You'll get more good action photos if you have the right equipment. Nikon D4, ISO 8000, 1/640 second at f/2.8, Nikon 300mm f/2.8 lens. Photo copyright Reed Hoffmann.

You’ll get more good action photos if you have the right equipment. Nikon D4, ISO 8000, 1/640 second at f/2.8, Nikon 300mm f/2.8 lens. Photo copyright Reed Hoffmann.

Finally you need a camera that makes good-quality pictures at high ISOs, and has both a fast autofocus system and fast frame rate (frames per second). That means entry-level cameras aren’t good choices for this type of photography. Their autofocus and frame rate are fine for the kinds of pictures most people want to shoot, but too slow for fast action.

That means if you want to do good sports photography at night or indoors, you have to spend money for the right gear. For the game I shot recently, I used Nikon’s top-of-the-line DSLR, the D4. While a less-expensive camera like the D7100 would do a pretty good job with autofocus and frame rate, I needed the high-ISO capability of the D4. That’s because few high schools have invested a lot of money in the lights for their football fields. In this case, I had to go as high as 10,000 ISO to have a good chance at stopping action. I still marvel that I can shoot at ISOs that high and get good-quality images. In fact, I can see more detail in those images on the camera’s LCD than I can see with my bare eyes. Pretty amazing.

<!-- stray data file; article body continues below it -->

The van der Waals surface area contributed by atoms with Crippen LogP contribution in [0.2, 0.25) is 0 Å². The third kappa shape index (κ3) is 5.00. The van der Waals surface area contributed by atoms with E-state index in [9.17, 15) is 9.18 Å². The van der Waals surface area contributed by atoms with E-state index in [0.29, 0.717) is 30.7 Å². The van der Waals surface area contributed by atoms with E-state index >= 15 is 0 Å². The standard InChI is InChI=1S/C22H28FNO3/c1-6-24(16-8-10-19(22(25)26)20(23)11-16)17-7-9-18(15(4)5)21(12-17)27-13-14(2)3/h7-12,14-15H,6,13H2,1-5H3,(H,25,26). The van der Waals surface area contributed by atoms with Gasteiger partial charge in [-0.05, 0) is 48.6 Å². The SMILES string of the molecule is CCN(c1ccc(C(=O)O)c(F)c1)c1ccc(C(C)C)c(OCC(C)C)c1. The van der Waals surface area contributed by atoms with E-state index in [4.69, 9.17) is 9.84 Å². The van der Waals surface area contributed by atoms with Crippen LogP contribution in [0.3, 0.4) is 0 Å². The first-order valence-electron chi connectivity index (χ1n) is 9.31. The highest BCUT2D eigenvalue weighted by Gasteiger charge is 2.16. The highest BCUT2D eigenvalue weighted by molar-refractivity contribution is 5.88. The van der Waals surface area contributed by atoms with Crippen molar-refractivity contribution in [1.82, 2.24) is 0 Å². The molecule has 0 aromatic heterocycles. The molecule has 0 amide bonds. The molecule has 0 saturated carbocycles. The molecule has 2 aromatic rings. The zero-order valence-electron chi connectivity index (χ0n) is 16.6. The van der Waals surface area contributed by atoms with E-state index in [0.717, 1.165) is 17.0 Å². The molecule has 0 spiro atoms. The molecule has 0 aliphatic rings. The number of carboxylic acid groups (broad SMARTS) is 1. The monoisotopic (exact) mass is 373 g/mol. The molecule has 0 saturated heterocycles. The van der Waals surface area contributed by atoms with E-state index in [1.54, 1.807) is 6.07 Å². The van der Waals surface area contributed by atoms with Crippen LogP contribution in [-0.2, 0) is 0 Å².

As shot, this is too loose. Nikon D4, ISO 10,000, 1/500 second at f/2.8, Nikon 300mm f/2.8 lens. Photo copyright Reed Hoffmann.

As shot, this is too loose, there’s too much other stuff in the frame taking away from the action. Nikon D4, ISO 10,000, 1/500 second at f/2.8, Nikon 300mm f/2.8 lens. Photo copyright Reed Hoffmann.

Don't be afraid to crop. This touchdown happened on the first play of the game, and was far away from me. So I needed to crop in to the heart of the photo, the receiver running away from the defender toward the end zone. Nikon D4, ISO 10,000, 1/500 second at f/2.8, Nikon 300mm f/2.8 lens. Photo copyright Reed Hoffmann.

Don’t be afraid to crop. This touchdown happened on the first play of the game, and was far away from me. That meant I needed to crop in to the heart of the photo, the receiver running away from the defender toward the end zone. Nikon D4, ISO 10,000, 1/500 second at f/2.8, Nikon 300mm f/2.8 lens. Photo copyright Reed Hoffmann.